I had the distinct pleasure to once again attend the last three days of the BNP Paribas tennis tournament at Indian Wells. I purchased tickets for the quarterfinals, semi-finals, and finals for both men and women for singles and doubles. I love to observe the players in action to study how they approach their craft and adapt to different situations, especially how they react to adversity and make adjustments to overcome obstacles. Watching these great players reinforces for me the power of purpose in one’s life. It is so clear that the best of the best feel they are here to compete at the highest level and they are on a continuous journey of self-improvement and mastery. Nothing makes them feel more alive than competing and preparing for competition.
Seeing Rafael Nadal Play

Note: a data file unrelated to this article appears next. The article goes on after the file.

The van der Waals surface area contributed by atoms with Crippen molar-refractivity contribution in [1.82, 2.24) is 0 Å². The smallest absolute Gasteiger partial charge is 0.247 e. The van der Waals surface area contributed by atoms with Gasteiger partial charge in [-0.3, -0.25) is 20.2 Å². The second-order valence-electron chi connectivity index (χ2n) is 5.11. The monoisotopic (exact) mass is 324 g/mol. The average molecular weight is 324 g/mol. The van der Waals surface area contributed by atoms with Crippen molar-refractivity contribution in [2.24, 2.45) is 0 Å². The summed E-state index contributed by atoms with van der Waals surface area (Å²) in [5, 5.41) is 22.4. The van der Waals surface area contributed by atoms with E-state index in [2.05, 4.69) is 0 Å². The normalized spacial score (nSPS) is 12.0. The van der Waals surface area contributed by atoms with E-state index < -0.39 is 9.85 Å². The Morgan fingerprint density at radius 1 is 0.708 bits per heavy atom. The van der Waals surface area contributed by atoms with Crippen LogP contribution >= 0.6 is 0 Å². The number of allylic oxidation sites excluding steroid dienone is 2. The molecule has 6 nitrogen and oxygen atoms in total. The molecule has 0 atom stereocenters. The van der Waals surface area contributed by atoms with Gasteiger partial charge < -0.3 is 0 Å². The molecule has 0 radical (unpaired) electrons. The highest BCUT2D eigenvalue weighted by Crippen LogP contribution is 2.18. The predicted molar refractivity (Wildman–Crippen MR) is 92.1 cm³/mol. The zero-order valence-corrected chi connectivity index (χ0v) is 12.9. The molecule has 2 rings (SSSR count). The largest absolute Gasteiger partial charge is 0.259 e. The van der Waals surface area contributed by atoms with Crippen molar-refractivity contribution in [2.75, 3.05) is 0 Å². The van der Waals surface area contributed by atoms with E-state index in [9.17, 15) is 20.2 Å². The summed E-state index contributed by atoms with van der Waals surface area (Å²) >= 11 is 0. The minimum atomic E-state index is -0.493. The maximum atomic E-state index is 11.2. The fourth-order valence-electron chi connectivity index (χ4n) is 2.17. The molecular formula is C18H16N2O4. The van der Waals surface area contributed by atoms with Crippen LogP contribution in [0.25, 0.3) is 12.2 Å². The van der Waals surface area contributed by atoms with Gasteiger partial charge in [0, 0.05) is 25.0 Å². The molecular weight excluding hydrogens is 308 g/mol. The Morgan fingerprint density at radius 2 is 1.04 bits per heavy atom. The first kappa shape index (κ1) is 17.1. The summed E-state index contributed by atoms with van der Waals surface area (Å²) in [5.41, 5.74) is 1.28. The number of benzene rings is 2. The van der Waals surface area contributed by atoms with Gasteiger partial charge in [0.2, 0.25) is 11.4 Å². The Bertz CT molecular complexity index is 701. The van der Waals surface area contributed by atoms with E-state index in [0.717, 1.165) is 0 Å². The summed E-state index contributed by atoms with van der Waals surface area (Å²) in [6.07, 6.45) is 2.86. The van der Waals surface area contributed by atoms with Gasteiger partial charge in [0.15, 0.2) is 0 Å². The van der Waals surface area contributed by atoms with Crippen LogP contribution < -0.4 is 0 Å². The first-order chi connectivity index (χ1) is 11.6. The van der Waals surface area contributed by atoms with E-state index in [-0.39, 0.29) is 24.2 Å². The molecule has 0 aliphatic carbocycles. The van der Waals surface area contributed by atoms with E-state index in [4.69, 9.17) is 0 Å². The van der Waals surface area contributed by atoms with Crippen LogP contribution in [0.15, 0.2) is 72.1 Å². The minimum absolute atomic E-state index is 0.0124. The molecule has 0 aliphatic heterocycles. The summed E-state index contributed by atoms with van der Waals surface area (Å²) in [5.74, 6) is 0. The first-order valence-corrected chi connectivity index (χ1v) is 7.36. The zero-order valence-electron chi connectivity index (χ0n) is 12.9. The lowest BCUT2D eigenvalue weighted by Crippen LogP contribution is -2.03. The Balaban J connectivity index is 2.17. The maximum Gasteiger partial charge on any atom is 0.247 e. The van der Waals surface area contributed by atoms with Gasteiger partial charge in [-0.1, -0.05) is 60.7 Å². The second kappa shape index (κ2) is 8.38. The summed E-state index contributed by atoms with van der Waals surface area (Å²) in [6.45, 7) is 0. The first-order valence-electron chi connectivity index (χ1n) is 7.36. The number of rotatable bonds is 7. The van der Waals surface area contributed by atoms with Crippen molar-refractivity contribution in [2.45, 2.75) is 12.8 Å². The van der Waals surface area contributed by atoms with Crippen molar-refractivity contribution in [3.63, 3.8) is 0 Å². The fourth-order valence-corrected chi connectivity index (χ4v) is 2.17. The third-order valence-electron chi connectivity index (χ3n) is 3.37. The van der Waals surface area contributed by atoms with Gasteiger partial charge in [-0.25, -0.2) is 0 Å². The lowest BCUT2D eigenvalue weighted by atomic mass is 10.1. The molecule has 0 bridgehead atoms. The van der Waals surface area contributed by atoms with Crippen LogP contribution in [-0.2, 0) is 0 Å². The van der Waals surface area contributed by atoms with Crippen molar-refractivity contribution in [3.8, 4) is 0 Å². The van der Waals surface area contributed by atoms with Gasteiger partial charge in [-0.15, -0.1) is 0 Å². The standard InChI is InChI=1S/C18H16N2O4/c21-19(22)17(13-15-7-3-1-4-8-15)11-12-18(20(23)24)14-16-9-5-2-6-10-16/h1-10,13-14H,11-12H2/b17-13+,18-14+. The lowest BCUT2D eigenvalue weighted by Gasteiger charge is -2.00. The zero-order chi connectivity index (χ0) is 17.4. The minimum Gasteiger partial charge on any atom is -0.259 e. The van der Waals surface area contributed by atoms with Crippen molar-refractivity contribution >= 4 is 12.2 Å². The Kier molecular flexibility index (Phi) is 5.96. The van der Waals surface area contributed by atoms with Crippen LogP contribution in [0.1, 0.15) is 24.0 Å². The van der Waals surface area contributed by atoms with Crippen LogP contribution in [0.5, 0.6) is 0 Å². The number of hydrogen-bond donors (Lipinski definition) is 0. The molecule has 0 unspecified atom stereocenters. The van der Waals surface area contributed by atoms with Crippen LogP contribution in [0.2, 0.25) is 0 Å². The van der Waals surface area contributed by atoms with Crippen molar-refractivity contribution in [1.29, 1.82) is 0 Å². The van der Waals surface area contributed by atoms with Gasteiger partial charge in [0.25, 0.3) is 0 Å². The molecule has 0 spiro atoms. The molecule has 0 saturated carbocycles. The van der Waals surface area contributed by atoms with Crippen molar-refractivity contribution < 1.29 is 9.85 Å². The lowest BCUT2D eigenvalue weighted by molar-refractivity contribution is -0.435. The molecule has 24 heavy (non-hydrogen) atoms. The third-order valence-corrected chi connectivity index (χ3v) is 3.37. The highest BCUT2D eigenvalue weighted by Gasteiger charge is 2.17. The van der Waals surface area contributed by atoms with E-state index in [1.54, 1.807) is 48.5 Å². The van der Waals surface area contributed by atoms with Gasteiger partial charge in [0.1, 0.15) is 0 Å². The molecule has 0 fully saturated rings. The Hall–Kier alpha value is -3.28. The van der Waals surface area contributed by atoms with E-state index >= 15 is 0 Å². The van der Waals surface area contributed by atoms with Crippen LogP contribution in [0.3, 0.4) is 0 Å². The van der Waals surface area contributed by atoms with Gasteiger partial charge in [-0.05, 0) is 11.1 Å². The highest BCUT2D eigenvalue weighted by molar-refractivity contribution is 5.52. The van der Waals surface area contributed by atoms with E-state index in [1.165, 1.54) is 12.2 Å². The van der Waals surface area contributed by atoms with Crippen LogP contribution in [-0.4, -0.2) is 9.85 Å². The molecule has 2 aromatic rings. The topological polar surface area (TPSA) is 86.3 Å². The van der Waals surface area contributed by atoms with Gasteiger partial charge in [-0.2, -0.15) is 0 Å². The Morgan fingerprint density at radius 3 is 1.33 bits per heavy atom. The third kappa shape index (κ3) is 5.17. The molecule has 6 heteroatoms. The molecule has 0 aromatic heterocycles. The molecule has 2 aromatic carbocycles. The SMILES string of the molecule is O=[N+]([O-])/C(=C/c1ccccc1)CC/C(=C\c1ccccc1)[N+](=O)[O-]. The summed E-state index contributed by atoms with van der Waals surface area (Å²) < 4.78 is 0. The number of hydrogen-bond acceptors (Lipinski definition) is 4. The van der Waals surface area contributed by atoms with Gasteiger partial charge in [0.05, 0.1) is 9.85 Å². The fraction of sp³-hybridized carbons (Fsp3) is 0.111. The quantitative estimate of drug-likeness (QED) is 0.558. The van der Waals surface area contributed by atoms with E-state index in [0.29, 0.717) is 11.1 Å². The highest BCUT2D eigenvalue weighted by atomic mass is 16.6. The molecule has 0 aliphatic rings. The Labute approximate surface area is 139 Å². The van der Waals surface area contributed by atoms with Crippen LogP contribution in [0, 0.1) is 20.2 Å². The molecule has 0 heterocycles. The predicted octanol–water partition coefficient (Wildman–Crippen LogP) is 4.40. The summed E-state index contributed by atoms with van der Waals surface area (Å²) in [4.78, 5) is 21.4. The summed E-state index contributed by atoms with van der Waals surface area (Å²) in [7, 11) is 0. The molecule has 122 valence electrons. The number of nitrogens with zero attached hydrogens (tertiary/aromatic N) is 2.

One of the highlights was being able to see Rafael Nadal play for the first time in person. The first match I saw was against a fellow Spaniard who was only 18 years old. It was clear pretty early on that we were watching a future superstar in the making. He had such poise and hit the ball so well and intelligently. The sky’s the limit for Carlos Alcarez. He took Nadal to three sets in a nail-biting three-hour and 12-minute match. And if facing each other in a grueling match battle wasn’t enough, during the second set there were 40 to 50 mile an hour wind gusts that wreaked havoc on them. There were some discussions about delaying the match but it was decided that they would have to play through so they were forced to accept and adapt. The winds eventually died down enough for the third set such that they were no longer a material factor in how the players approached playing.